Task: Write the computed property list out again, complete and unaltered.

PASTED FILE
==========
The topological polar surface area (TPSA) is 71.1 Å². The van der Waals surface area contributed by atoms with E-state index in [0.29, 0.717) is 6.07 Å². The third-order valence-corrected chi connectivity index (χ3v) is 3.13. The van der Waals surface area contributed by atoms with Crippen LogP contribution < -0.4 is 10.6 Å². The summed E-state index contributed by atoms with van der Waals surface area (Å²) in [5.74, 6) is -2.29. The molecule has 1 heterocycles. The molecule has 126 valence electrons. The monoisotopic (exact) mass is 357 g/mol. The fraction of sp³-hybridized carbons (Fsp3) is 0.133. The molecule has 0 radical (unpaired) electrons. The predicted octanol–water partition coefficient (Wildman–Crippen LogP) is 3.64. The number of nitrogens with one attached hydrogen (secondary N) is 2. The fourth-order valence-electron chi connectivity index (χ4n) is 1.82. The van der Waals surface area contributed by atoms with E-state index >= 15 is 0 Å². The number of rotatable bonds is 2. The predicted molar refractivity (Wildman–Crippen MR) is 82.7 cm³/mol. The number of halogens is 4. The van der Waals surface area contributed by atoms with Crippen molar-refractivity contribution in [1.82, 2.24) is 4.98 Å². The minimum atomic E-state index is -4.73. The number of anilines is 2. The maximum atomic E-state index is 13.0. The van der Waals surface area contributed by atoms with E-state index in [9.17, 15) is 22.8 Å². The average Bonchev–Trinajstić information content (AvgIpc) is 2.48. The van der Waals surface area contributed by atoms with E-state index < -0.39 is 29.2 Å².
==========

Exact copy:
The topological polar surface area (TPSA) is 71.1 Å². The van der Waals surface area contributed by atoms with E-state index in [0.29, 0.717) is 6.07 Å². The third-order valence-corrected chi connectivity index (χ3v) is 3.13. The van der Waals surface area contributed by atoms with Crippen LogP contribution < -0.4 is 10.6 Å². The summed E-state index contributed by atoms with van der Waals surface area (Å²) in [5.74, 6) is -2.29. The molecule has 1 heterocycles. The molecule has 126 valence electrons. The monoisotopic (exact) mass is 357 g/mol. The fraction of sp³-hybridized carbons (Fsp3) is 0.133. The molecule has 0 radical (unpaired) electrons. The predicted octanol–water partition coefficient (Wildman–Crippen LogP) is 3.64. The number of nitrogens with one attached hydrogen (secondary N) is 2. The fourth-order valence-electron chi connectivity index (χ4n) is 1.82. The van der Waals surface area contributed by atoms with E-state index >= 15 is 0 Å². The number of rotatable bonds is 2. The predicted molar refractivity (Wildman–Crippen MR) is 82.7 cm³/mol. The number of halogens is 4. The van der Waals surface area contributed by atoms with Crippen molar-refractivity contribution in [1.82, 2.24) is 4.98 Å². The minimum atomic E-state index is -4.73. The number of anilines is 2. The maximum atomic E-state index is 13.0. The van der Waals surface area contributed by atoms with E-state index in [9.17, 15) is 22.8 Å². The average Bonchev–Trinajstić information content (AvgIpc) is 2.48. The van der Waals surface area contributed by atoms with E-state index < -0.39 is 29.2 Å².